Error, Part 1: Type I and reliability

Stats Talk
Jan 23, 2015
Error, Part 1: Type I and reliability

Statistics is far, far simpler than normal life. In most spheres of daily existence, there are hundreds of things that could go wrong whereas in statistics there are just two, very simply named Type I and Type II. If you can avoid both, you’ll do just fine. Type I error is essentially seeing something that isn’t there, and Type II error is failing to spot something that is. This post will take you through Type I next week’s will cover Type II, all with the help of Captain Statto and the crew of the pirate ship Regressor.

Imagine, if you will, the day Captain Statto sent Avery up to the crow’s nest with his telescope to have a look around. Statto thought there were no other ships around but wanted Avery to check before settling down for the evening with a bottle of rum. After a few minutes, Avery proudly shouts down that there’s a ship flying a Jolly Roger two points abaft the beam, starboard side. Battle stations! The crew drag themselves away from their games of Liar’s Dice and load the cannon. They patiently scan the horizon, but there’s no sign of another ship. It turned out that Avery’s Jolly Roger was in fact a seagull. Avery mistakenly rejected the null hypothesis (that there were no other ships in the area), committing a Type I error, based on a problem with the data collection instrument, namely Avery’s rum-soaked eyes.

Unreliable eyes

Avery’s eyes proved to be neither a valid nor a reliable method of data collection, and Type I errors often have to do with the instruments used. Validity was previously covered here, and basically refers to whether a scale measures what it claims to measure. Reliability, the other essential property of good measurement, has to do with whether a scale works consistently for different people and for the same people over time.

In quantitative analysis, there are two kinds of reliability: internal and test-retest. Internal reliability is used for multi-item scales and tests whether people give consistent patterns of answers. For example, the internal reliability is high when everyone who ticks A on question 1 also ticks B on question 2. Internal reliability is measured using Cronbach’s α statistic which calculates the average correlation between scale items, and values above .7 are indicative of good reliability. One thing to consider is the population on which reliability analysis is based. For example, there is a tendency to standardise assessment tools using undergraduate students as participants, often for course credit. Undergraduate students are systematically different from the normal population, in their age profile and average weekly consumption of alcohol among others, and this leaves the instrument open to the criticism that it is not reliable for the normal population. There’ll be more on the perils of sampling next week.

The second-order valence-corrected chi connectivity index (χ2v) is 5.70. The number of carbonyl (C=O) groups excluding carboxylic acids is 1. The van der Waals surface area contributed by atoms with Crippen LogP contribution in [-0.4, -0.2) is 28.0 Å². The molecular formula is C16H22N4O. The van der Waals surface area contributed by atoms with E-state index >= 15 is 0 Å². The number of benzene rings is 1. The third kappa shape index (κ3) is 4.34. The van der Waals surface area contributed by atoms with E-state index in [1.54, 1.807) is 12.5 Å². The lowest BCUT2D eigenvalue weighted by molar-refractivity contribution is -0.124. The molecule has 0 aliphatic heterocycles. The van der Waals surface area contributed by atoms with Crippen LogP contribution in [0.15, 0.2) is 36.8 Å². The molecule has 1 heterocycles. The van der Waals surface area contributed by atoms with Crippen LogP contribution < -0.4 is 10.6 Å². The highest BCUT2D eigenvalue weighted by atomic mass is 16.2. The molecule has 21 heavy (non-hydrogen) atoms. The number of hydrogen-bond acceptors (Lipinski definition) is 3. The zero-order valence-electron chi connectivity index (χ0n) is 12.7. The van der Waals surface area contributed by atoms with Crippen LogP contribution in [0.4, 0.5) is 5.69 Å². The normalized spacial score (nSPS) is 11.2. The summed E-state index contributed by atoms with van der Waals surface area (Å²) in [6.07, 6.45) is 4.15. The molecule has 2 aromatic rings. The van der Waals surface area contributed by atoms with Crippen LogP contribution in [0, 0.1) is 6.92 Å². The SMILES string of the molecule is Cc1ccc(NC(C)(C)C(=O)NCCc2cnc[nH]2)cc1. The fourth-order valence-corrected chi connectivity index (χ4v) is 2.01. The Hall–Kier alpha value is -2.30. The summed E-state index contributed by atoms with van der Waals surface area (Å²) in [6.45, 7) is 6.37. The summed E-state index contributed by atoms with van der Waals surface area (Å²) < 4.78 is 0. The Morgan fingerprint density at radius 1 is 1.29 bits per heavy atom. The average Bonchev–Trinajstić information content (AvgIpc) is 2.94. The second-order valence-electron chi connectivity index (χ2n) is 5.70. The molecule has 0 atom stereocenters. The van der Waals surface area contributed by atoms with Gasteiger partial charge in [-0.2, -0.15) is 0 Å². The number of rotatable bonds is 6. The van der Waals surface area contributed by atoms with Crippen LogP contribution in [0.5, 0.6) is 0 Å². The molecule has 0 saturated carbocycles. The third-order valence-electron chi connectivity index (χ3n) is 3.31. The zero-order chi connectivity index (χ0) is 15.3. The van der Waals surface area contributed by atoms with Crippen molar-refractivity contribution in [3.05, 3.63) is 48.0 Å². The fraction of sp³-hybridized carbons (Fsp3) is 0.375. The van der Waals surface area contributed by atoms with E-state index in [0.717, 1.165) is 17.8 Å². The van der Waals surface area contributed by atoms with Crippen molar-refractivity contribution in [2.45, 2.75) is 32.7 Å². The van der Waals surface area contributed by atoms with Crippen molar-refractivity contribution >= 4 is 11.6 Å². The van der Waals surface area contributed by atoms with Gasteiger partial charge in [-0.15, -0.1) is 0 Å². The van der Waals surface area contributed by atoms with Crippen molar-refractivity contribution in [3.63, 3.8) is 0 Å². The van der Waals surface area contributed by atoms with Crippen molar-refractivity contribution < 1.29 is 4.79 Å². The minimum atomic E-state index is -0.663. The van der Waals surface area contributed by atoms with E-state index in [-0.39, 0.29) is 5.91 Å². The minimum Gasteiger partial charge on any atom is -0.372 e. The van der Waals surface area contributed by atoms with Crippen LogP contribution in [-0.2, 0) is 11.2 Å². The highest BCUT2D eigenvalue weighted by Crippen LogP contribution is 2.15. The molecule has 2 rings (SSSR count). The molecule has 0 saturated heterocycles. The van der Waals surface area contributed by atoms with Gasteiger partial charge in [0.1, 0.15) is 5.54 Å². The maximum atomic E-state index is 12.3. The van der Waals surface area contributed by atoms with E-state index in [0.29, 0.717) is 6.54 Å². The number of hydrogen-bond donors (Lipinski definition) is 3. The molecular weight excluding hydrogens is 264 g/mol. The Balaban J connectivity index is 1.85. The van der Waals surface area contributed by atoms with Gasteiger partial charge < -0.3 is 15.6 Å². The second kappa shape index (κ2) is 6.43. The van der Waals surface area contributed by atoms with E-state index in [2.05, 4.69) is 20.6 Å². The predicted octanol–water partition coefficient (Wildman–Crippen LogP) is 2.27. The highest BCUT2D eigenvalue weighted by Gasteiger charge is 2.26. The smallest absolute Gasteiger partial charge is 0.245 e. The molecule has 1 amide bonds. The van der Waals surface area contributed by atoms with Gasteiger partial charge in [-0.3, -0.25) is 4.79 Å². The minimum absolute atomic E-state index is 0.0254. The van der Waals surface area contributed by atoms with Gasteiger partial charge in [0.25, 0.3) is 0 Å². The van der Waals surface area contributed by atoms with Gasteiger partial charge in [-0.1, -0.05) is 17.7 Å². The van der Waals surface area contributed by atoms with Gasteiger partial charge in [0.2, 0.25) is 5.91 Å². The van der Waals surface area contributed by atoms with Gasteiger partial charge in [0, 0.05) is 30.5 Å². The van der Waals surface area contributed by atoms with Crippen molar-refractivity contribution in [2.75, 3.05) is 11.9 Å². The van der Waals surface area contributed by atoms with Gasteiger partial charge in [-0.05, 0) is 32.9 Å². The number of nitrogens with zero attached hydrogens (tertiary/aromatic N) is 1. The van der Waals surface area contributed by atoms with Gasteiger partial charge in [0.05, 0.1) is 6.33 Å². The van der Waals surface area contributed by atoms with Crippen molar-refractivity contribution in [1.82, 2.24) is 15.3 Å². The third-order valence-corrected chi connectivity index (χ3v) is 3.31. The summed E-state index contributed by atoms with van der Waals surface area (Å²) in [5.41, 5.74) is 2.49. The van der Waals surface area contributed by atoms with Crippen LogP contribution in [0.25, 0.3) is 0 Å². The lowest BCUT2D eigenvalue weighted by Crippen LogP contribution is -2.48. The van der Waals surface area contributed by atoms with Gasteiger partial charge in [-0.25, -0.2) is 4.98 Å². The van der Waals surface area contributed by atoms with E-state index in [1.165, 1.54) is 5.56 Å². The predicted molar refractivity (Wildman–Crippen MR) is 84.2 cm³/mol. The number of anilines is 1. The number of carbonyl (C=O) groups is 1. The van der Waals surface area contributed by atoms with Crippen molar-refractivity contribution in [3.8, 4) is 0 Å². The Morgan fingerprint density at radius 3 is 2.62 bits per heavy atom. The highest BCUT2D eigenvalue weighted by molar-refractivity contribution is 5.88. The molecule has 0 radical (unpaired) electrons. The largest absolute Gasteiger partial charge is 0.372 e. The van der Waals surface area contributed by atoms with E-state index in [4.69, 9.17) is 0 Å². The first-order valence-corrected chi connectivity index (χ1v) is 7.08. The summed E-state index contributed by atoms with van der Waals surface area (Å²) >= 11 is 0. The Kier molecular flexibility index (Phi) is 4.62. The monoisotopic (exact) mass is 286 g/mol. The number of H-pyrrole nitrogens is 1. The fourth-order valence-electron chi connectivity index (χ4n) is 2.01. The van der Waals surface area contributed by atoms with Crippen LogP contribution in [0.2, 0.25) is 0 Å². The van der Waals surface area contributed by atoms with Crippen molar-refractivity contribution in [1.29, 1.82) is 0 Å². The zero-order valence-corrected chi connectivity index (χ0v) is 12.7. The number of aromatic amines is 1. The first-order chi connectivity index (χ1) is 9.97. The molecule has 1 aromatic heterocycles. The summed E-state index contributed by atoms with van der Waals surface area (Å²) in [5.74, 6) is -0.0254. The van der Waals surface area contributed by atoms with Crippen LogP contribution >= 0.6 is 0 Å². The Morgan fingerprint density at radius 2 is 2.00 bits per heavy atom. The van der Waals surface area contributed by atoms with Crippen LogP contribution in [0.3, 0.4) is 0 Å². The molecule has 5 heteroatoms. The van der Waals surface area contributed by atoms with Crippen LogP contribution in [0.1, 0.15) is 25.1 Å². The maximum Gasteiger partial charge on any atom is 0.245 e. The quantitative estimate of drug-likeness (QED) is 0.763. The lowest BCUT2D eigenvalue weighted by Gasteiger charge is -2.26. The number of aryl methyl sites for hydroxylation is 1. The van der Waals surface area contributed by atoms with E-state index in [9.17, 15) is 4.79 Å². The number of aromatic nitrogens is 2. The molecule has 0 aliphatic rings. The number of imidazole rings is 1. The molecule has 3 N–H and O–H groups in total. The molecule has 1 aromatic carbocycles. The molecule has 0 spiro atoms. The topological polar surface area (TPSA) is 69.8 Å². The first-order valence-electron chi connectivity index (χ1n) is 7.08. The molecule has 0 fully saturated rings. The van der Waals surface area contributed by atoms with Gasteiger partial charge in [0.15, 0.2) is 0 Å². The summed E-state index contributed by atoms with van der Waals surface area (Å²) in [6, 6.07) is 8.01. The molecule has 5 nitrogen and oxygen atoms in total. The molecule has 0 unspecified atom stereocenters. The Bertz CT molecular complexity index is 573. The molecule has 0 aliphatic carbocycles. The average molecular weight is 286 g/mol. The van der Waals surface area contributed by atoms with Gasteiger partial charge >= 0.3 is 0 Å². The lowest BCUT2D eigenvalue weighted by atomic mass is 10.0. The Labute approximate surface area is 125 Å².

Test-retest reliability is concerned with whether the same person gives the same answer when they respond to items on a scale more than once. For anything concerning humans, the convention is to measure at two time-points two weeks apart. If it is after too short a period, scores may be inflated owing to memory effects while too long between responses opens the possibility of different scores due to fluctuations in the intensity of whatever is being measured; this is especially true of psychological problems like depression and anxiety. Test-retest reliability can use Pearson correlations between items or between scale total scores for each participant, and correlations of the order of .85 or .9 can be expected.

Risk of bias

In qualitative research, inter-coder reliability is used as a safeguard against bias in analysis. Analysis of interviews, for example, usually involves the development of a coding frame, a list of themes relevant to the study that might arise in the interview. The first step is for one researcher to note occurrences of all the codes in all the interviews. Using the same coding, a second rater then independently analyses a sample of interviews. A percentage agreement between the original and the second ratings is calculated and adjusted for chance using some version of κ adjustment If the minimum accepted κ coefficient of about .7 is reached for a code, it is considered reliable.

The level of significance of a statistical test result means the level of risk of Type I error that you’ve prepared to live with. Most people are happy with 5%, about a one-in-twenty chance of finding something that isn’t actually there. Once you’ve minimised the risk of measurement error, there are countless extraneous variables in even the best designed studies but being 95% sure of something is usually enough. So, having relieved Avery of look-out duties, Captain Statto can sail happily onwards for a further 19 days before expecting a similar seagull fail. Unless someone makes a Type II error next week…

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